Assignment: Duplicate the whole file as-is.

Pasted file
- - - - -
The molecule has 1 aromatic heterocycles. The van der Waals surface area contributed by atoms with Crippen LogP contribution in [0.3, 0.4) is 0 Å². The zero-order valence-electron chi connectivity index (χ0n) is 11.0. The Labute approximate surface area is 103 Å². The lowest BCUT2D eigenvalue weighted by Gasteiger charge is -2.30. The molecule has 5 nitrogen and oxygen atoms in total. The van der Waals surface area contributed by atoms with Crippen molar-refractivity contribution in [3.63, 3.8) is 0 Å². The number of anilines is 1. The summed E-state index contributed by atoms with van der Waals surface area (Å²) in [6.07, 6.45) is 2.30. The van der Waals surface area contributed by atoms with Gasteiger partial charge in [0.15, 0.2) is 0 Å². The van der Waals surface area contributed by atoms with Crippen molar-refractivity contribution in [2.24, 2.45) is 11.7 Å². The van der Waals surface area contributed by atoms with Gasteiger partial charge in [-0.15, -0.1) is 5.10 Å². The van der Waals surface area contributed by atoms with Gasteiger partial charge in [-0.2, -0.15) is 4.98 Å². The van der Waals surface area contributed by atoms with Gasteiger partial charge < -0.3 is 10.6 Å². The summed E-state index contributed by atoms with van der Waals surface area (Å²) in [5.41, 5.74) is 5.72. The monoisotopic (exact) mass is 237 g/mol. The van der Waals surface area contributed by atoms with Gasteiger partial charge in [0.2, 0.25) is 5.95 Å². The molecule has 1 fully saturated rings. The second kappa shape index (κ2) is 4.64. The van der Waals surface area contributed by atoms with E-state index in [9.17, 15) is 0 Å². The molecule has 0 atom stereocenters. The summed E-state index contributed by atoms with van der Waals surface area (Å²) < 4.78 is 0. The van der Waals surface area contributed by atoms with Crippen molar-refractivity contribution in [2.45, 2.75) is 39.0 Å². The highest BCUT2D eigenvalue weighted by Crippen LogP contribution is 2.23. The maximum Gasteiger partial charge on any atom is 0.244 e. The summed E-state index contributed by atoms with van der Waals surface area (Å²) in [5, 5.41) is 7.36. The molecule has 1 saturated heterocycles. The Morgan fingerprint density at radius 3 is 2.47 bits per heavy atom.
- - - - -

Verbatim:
The molecule has 1 aromatic heterocycles. The van der Waals surface area contributed by atoms with Crippen LogP contribution in [0.3, 0.4) is 0 Å². The zero-order valence-electron chi connectivity index (χ0n) is 11.0. The Labute approximate surface area is 103 Å². The lowest BCUT2D eigenvalue weighted by Gasteiger charge is -2.30. The molecule has 5 nitrogen and oxygen atoms in total. The van der Waals surface area contributed by atoms with Crippen molar-refractivity contribution in [3.63, 3.8) is 0 Å². The number of anilines is 1. The summed E-state index contributed by atoms with van der Waals surface area (Å²) in [6.07, 6.45) is 2.30. The van der Waals surface area contributed by atoms with Gasteiger partial charge in [0.15, 0.2) is 0 Å². The van der Waals surface area contributed by atoms with Crippen molar-refractivity contribution in [2.24, 2.45) is 11.7 Å². The van der Waals surface area contributed by atoms with Gasteiger partial charge in [-0.15, -0.1) is 5.10 Å². The van der Waals surface area contributed by atoms with Gasteiger partial charge in [-0.2, -0.15) is 4.98 Å². The van der Waals surface area contributed by atoms with Gasteiger partial charge < -0.3 is 10.6 Å². The summed E-state index contributed by atoms with van der Waals surface area (Å²) in [5.41, 5.74) is 5.72. The monoisotopic (exact) mass is 237 g/mol. The van der Waals surface area contributed by atoms with Gasteiger partial charge in [0.2, 0.25) is 5.95 Å². The molecule has 1 fully saturated rings. The second kappa shape index (κ2) is 4.64. The van der Waals surface area contributed by atoms with E-state index in [9.17, 15) is 0 Å². The molecule has 0 atom stereocenters. The summed E-state index contributed by atoms with van der Waals surface area (Å²) < 4.78 is 0. The van der Waals surface area contributed by atoms with Crippen molar-refractivity contribution in [2.45, 2.75) is 39.0 Å². The highest BCUT2D eigenvalue weighted by Crippen LogP contribution is 2.23. The maximum Gasteiger partial charge on any atom is 0.244 e. The summed E-state index contributed by atoms with van der Waals surface area (Å²) in [5, 5.41) is 7.36. The molecule has 1 saturated heterocycles. The Morgan fingerprint density at radius 3 is 2.47 bits per heavy atom.